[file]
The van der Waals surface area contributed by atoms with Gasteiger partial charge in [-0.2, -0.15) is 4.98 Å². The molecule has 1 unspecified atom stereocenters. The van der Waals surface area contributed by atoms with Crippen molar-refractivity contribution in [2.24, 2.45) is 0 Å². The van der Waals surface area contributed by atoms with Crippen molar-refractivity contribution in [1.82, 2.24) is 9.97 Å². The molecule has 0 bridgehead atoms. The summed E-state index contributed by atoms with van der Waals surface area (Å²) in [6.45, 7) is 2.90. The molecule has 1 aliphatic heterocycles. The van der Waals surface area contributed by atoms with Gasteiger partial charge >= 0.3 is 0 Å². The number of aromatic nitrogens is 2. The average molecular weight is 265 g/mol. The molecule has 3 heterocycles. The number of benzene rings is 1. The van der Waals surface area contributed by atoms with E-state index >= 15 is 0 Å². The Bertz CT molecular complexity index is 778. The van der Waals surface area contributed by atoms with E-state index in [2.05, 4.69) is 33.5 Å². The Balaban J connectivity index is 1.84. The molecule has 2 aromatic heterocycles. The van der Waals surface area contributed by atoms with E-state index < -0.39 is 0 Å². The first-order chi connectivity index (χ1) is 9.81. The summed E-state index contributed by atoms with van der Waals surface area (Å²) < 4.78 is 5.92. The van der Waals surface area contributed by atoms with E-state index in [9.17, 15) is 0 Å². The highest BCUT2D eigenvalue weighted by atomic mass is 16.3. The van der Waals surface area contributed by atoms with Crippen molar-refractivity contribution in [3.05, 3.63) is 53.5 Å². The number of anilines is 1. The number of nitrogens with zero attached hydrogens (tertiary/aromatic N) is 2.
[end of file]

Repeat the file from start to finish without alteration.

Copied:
The van der Waals surface area contributed by atoms with Gasteiger partial charge in [-0.2, -0.15) is 4.98 Å². The molecule has 1 unspecified atom stereocenters. The van der Waals surface area contributed by atoms with Crippen molar-refractivity contribution in [2.24, 2.45) is 0 Å². The van der Waals surface area contributed by atoms with Crippen molar-refractivity contribution in [1.82, 2.24) is 9.97 Å². The molecule has 0 bridgehead atoms. The summed E-state index contributed by atoms with van der Waals surface area (Å²) in [6.45, 7) is 2.90. The molecule has 1 aliphatic heterocycles. The van der Waals surface area contributed by atoms with Gasteiger partial charge >= 0.3 is 0 Å². The number of aromatic nitrogens is 2. The average molecular weight is 265 g/mol. The molecule has 3 heterocycles. The number of benzene rings is 1. The van der Waals surface area contributed by atoms with E-state index >= 15 is 0 Å². The Bertz CT molecular complexity index is 778. The van der Waals surface area contributed by atoms with E-state index in [2.05, 4.69) is 33.5 Å². The Balaban J connectivity index is 1.84. The molecule has 2 aromatic heterocycles. The van der Waals surface area contributed by atoms with E-state index < -0.39 is 0 Å². The first-order chi connectivity index (χ1) is 9.81. The summed E-state index contributed by atoms with van der Waals surface area (Å²) < 4.78 is 5.92. The van der Waals surface area contributed by atoms with E-state index in [9.17, 15) is 0 Å². The highest BCUT2D eigenvalue weighted by atomic mass is 16.3. The van der Waals surface area contributed by atoms with Crippen molar-refractivity contribution in [3.05, 3.63) is 53.5 Å². The number of anilines is 1. The number of nitrogens with zero attached hydrogens (tertiary/aromatic N) is 2.